In reference to an airgun or BB Gun a BB is a small spherical metal pellet used as ammunition.

BB is also the abbreviation found in baseball boxscores and statistics for bases on balls (more commonly known as "walks").

4 balls thrown outside the strike zone (and not swung at) and the batter gets to take first base (and he has the luxury of walking there, instead of huffing and puffing). Whatta country!

Guitar chords: Bflat major
Bb
 X
 ======
 |1---1  1st fret
 ------
 ||||||
 ------
 ||234|
 ------
 ||||||
 ------
  BFBDF
  b b

Notes:  1  : Bb
        3  : D
        5  : F

A musical symbol that approximates that of the double-flat.

The double-flat, in music terms, is a marker that only appears on notes not previously marked with an accidental (a key signature applied to a note is nullified). It causes the note to fall two half-steps lower musically, typically from a white key to its next lowest white neighbor. For example:

Ebb enharmonically equals D

Bbb with a Bb in the key signature enharmonically equals A

Cbb enharmonically equals Bb

Of course, one could technically have triple-flats and so forth, but besides being sadistic (or masochistic, depending on who the musician is), it is typically unneeded, unless one uses a key signature like Bbb major (A major), which (except in mental exercises in a music theory class) simply do not happen in real music. And yes, double flats can appear in key signatures.

The pen name of the author Denis Watkins-Pitchford. BB was born in 1905, lived in Northamptonshire and died in 1990.

BB wrote both children's and adult books and specialised in writing books on outdoor sports, fishing, hunting and nature. He is famous for his "scraper board" illustrations for both his own and many other authors books. He studied art in Paris and at the Royal College of Art in London.

'BB' is a colloquialism and a trade term for airgun ammunition. The term originates with the original commercial airgun, originally manufactured by the Daisy Manufacturing Company in 1888. At the time, the airguns sold by Daisy were designed to use commonly-available individual shotgun shot for ammunition. They were built to accept a common shot size designated 'BB' which indicated a 0.180 inch diameter.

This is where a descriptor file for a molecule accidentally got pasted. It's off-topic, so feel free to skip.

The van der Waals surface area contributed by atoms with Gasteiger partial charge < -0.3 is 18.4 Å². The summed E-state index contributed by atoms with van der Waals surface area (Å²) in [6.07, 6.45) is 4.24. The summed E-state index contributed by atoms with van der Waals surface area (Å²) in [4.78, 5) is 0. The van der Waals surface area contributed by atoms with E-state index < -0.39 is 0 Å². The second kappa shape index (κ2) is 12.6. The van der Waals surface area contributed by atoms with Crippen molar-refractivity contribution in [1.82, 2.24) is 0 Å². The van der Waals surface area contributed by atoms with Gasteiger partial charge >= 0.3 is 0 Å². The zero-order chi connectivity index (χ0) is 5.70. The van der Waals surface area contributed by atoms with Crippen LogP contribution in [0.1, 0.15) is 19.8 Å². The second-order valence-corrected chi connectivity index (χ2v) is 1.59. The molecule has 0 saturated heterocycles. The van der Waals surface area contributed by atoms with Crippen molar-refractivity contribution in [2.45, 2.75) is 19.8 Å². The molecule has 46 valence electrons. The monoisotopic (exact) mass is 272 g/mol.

The biggest problem with using shotgun pellets as ammunition was that shotgun pellets were not very precisely manufactured, since their size was irrelevant to the construction of shotguns or shot shells. As a result, airguns often suffered from diminished velocity from undersized shot or even jamming from oversized pellets. Early in the 1900s, Daisy Manufacturing changed the design of its airguns to accept 0.175-inch shot and began to manufacture its own, more precisely-made lead ammunition for the guns. Since shotgun ammo no longer worked, customers were forced to buy Daisy's (admittedly much better performing) ammo.

This state of affairs continued up until the late 1920s, when a ball bearing company, noticing children making off with their discards, realized there was a market and began manufacturing steel airgun ammunition (still called BBs). The steel ammo, however, wasn't considered a precision item, so once more the problem of inconsistent shot size arose. This time there were more severe consequences, because although lead pellets were soft enough to 'squeeze through' restrictions if they were slightly too large, steel shot was definitely not. Airguns which used oversized steel shot would sometimes rupture behind the obstruction, or become permanently jammed. Daisy responded by forming a joint venture with the American Ball Company (the bearing manufacturers) by which Daisy agreed to market and distribute the steel ammunition if it was manufactured to proper tolerances.

Daisy's airguns were modified to accept steel shot (different retention mechanisms in the breech, different tolerances, etc.) and the modern BB gun, .177 caliber, came into being. Although non-spherical airgun ammunition is properly referred to as 'pellet ammunition', colloquial use in the United States still refers to most metal airgun ammo as a 'BB'. Airsoft guns are sometimes said to fire 'plastic BBs'. The only widely-used airguns not to fire 'BB' ammunition are paintball guns which fire soft .68 caliber spheres. Modern spherical BBs are typically mild steel coated with copper, zinc or other metals to prevent corrosion.

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